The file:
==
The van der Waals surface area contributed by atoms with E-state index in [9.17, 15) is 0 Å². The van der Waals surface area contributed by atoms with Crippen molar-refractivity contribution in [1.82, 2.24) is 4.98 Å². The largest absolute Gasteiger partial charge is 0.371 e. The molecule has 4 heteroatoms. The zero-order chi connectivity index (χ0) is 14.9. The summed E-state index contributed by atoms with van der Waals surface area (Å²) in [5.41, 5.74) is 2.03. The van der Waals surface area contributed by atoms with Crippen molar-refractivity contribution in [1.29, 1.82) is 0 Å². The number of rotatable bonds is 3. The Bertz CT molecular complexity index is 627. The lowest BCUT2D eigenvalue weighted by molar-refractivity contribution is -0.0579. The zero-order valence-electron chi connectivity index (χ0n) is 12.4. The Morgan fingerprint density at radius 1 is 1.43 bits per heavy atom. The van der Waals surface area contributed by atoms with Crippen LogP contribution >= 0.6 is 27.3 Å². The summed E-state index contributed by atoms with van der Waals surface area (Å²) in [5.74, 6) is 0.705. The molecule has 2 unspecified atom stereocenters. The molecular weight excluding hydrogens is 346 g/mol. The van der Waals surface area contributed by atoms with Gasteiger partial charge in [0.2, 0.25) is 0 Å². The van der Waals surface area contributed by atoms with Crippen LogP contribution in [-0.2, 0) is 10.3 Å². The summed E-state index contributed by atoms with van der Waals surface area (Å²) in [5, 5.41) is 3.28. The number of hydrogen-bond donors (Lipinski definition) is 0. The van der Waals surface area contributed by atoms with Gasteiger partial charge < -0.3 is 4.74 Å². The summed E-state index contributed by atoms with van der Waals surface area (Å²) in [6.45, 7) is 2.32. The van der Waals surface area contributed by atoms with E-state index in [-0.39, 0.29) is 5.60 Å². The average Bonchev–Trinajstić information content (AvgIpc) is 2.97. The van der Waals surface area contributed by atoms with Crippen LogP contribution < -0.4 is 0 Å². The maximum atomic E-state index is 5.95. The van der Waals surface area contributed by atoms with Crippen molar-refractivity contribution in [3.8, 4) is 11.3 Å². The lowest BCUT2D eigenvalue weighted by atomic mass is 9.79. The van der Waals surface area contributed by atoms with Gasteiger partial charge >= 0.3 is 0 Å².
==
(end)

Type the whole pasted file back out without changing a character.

The van der Waals surface area contributed by atoms with E-state index in [9.17, 15) is 0 Å². The van der Waals surface area contributed by atoms with Crippen molar-refractivity contribution in [1.82, 2.24) is 4.98 Å². The largest absolute Gasteiger partial charge is 0.371 e. The molecule has 4 heteroatoms. The zero-order chi connectivity index (χ0) is 14.9. The summed E-state index contributed by atoms with van der Waals surface area (Å²) in [5.41, 5.74) is 2.03. The van der Waals surface area contributed by atoms with Crippen molar-refractivity contribution in [1.29, 1.82) is 0 Å². The number of rotatable bonds is 3. The Bertz CT molecular complexity index is 627. The lowest BCUT2D eigenvalue weighted by molar-refractivity contribution is -0.0579. The zero-order valence-electron chi connectivity index (χ0n) is 12.4. The Morgan fingerprint density at radius 1 is 1.43 bits per heavy atom. The van der Waals surface area contributed by atoms with Crippen LogP contribution >= 0.6 is 27.3 Å². The summed E-state index contributed by atoms with van der Waals surface area (Å²) in [5.74, 6) is 0.705. The molecule has 2 unspecified atom stereocenters. The molecular weight excluding hydrogens is 346 g/mol. The van der Waals surface area contributed by atoms with Gasteiger partial charge in [0.2, 0.25) is 0 Å². The van der Waals surface area contributed by atoms with Crippen LogP contribution in [-0.2, 0) is 10.3 Å². The summed E-state index contributed by atoms with van der Waals surface area (Å²) in [5, 5.41) is 3.28. The number of hydrogen-bond donors (Lipinski definition) is 0. The van der Waals surface area contributed by atoms with Gasteiger partial charge < -0.3 is 4.74 Å². The summed E-state index contributed by atoms with van der Waals surface area (Å²) in [6.45, 7) is 2.32. The van der Waals surface area contributed by atoms with E-state index in [-0.39, 0.29) is 5.60 Å². The average Bonchev–Trinajstić information content (AvgIpc) is 2.97. The van der Waals surface area contributed by atoms with Crippen LogP contribution < -0.4 is 0 Å². The maximum atomic E-state index is 5.95. The van der Waals surface area contributed by atoms with Crippen molar-refractivity contribution in [3.8, 4) is 11.3 Å². The lowest BCUT2D eigenvalue weighted by atomic mass is 9.79. The van der Waals surface area contributed by atoms with Gasteiger partial charge >= 0.3 is 0 Å².